not being directed towards things of quotidian life--which would pertain to the realistic conception of linguistic reference--except by negating and destructuring them, by remodeling and recreating them, by retaining them only as terms erased from memory. (p. 110)
Vattimo furthers the argument by adducing Nietzsche. While Heidegger interpreted the aesthetic nature of the will to power as consisting in its drive for form, Vattimo argues that it is rather to be identified with the spirit of intoxication and "its essentially destructuring tendency." And this, he adds, "is the point where [end p.37] one should try to establish the link between Nietzsche and the literature and art of the twentieth century avant-garde, which certainly felt his influence and translated the lesson into creative terms." (51)
Yet, as Garelli stresses, if poetry is a type of "ontological reference," it is because " par la puissance du verbe, quelque chose qui n'avait jamais été, surgit " (by the power of the word, something which never before was emerges, p. 113). This second, constructive operation of art is de-emphasized by many of the Italian readings of Heidegger in the Seventies (even if Vattimo claims it is just the opposite--namely, that too much emphasis is placed on the inauguration of a world through art). Like the critical deconstructionists, many contemporary poets tend to stress the lethe dimension of aletheia . Hence, according to Antonio Porta, Milo de Angelis' Somiglianze of 1976 testified to "the awareness that 'truth' was always elsewhere with respect to the discourse of poetry." (52) According to Porta, disclosure is even more problematic in Angelo Lumelli's Cosa bella cosa (1977), which is "dominated by [Being's] impermeability with regard to language, hence resistant to poetry which wants to 'open it,' to unveil it, and ends up defeated." (53) Whether the approach is to be ascribed to the books or just the reviewer, we need only note that although the terminology is Heidegger's there has been a significant shift away from the philosopher's basic vision of poetry as a-letheia .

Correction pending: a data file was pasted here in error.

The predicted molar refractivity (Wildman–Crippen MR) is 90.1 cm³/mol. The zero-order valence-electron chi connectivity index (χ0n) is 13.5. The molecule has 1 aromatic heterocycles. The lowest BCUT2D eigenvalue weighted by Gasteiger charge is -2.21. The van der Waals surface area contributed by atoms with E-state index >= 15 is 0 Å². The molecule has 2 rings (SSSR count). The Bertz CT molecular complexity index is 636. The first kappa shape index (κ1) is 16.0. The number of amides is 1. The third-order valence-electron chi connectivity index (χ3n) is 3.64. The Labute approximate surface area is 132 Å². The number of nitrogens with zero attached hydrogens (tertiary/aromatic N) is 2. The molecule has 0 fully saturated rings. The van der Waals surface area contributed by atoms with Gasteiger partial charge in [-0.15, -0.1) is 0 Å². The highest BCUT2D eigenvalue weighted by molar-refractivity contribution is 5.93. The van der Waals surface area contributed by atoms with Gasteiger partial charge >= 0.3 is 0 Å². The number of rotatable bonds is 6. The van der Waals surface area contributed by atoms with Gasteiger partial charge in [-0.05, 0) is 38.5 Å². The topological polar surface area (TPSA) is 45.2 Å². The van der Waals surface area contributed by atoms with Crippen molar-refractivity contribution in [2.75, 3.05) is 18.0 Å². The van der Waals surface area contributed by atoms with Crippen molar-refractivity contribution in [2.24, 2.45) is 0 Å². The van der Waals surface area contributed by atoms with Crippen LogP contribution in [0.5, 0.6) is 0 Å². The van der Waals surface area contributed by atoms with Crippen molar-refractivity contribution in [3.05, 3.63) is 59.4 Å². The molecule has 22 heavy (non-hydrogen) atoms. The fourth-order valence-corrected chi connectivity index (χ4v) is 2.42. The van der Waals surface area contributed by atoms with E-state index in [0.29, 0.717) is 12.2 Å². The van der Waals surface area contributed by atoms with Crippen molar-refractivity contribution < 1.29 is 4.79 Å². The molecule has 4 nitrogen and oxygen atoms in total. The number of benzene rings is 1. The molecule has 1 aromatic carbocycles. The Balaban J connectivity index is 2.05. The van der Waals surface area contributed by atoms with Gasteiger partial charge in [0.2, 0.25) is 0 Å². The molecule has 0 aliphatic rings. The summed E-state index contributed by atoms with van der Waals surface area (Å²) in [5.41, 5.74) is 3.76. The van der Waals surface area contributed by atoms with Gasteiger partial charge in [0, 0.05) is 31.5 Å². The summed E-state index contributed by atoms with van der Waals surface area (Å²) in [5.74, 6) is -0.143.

Generally, the retort of the post-Heideggerian poets to Heidegger is Nietzschean: "But is there something behind a mask which is not another mask? Is there an end and an aim to the unveiling which will bring us ... the horror or the wonder of truth?" (PI, p. 15). The answer, of course, is no. "Poetry has no unveilings, it has no truth to exhibit." It is "an impossible summons," an [end p.38] open-eyedness to original darkness, a blind journey "through the depths of an expanse that has no shelter ... through the excessiveness of a space that has no reason " (PI, pp. 9-13). The picture evokes Nietzsche's famous description of the death of God, in which the world has been unchained from its sun, in an act that leaves no backward, forward, up or down but only the cold breath of vertiginous space (The Gay Science , 125). We recall, however, that the picture describes not the epoch of the Übermensch --of the transvaluation of values--but the final epoch of nihilism--of the "last man"--which the Übermensch is to overcome. Once one has negated the metaphysical world one simply refuses to believe in a "true" world: